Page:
UC could grow by 33,000 California students, equivalent of new campus, to meet surging demand
The University of California, facing record surges in applications, could increase seats for California students by as many as 33,000 by 2030 — the equivalent of building a new campus.
At least half the growth would come at the UC system’s most popular campuses — UCLA, UC Berkeley and UC San Diego — in part by reducing the number of out-of-state and international students and giving those seats to Californians.
UC does not plan to build a new campus because of time and expense. But the system’s nine undergraduate campuses are crafting plans to accommodate increased enrollment with more online courses, summer offerings, off-campus programs, potential satellite locations and additional support to help students graduate more quickly, which would free up seats.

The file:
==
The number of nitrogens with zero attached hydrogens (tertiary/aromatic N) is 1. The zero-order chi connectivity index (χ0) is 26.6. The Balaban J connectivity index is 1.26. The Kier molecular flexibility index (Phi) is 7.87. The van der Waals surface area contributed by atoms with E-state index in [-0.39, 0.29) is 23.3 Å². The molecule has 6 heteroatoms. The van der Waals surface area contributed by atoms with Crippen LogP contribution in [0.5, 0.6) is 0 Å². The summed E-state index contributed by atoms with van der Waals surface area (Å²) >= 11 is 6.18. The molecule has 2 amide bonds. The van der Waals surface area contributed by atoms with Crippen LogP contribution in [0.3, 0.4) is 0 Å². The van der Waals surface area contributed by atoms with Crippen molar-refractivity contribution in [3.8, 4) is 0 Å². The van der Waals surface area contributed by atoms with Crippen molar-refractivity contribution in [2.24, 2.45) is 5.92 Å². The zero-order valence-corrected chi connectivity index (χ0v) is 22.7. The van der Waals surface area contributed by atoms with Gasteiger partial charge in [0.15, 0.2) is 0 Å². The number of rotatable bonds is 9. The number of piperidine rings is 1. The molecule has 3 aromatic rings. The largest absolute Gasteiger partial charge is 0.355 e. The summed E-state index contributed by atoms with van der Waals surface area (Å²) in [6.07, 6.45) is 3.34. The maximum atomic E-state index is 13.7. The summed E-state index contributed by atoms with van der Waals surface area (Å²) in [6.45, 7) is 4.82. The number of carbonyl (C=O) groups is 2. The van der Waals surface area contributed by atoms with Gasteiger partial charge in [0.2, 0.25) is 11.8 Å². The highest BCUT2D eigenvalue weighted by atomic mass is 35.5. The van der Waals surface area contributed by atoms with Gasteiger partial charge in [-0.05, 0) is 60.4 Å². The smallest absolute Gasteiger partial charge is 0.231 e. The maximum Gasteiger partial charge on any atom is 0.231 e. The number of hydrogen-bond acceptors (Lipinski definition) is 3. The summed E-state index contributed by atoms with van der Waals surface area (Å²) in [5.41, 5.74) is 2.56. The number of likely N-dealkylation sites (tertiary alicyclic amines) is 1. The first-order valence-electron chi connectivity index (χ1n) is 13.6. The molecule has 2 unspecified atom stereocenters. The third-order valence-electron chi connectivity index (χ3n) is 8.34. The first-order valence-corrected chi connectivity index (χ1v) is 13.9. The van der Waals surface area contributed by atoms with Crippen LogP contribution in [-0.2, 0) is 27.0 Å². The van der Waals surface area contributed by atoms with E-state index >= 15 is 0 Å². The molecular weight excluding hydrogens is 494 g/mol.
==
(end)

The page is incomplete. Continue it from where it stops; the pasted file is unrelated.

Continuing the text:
The ambitious goals were presented at the UC Board of Regents meeting in San Francisco this week and represent a 50% increase from UC’s previously announced plan to expand enrollment by more than 20,000 by 2030. The lower target has secured state multiyear funding commitments, but UC President Michael V. Drake noted that the higher “aspirational” goal of 33,000 will require additional resources for more faculty, classrooms, teaching labs, student housing and support services.
“Our goal all along has been to grow in a way that serves the state of California and meets its future education and workforce needs, while being responsive to each of the communities we call home,” Drake told regents this week.
At least one state legislator said he’s all in on the higher target: Assemblyman Kevin McCarty (D-Sacramento), chair of an Assembly subcommittee on education finance who has long pushed UC to increase seats for California students.
One way to do that is to replace some out-of-state and international students with California residents, a process UCLA, UC Berkeley and UC San Diego started this year with increased state support to cover the loss of higher tuition that nonresidents pay. McCarty said he and his legislative colleagues would be “very open” to funding a continued phasedown of nonresident students to as little as 10% of the undergraduate enrollment — the systemwide average is now about 18%, with UCLA, UC Berkeley and UC San Diego at about 24%.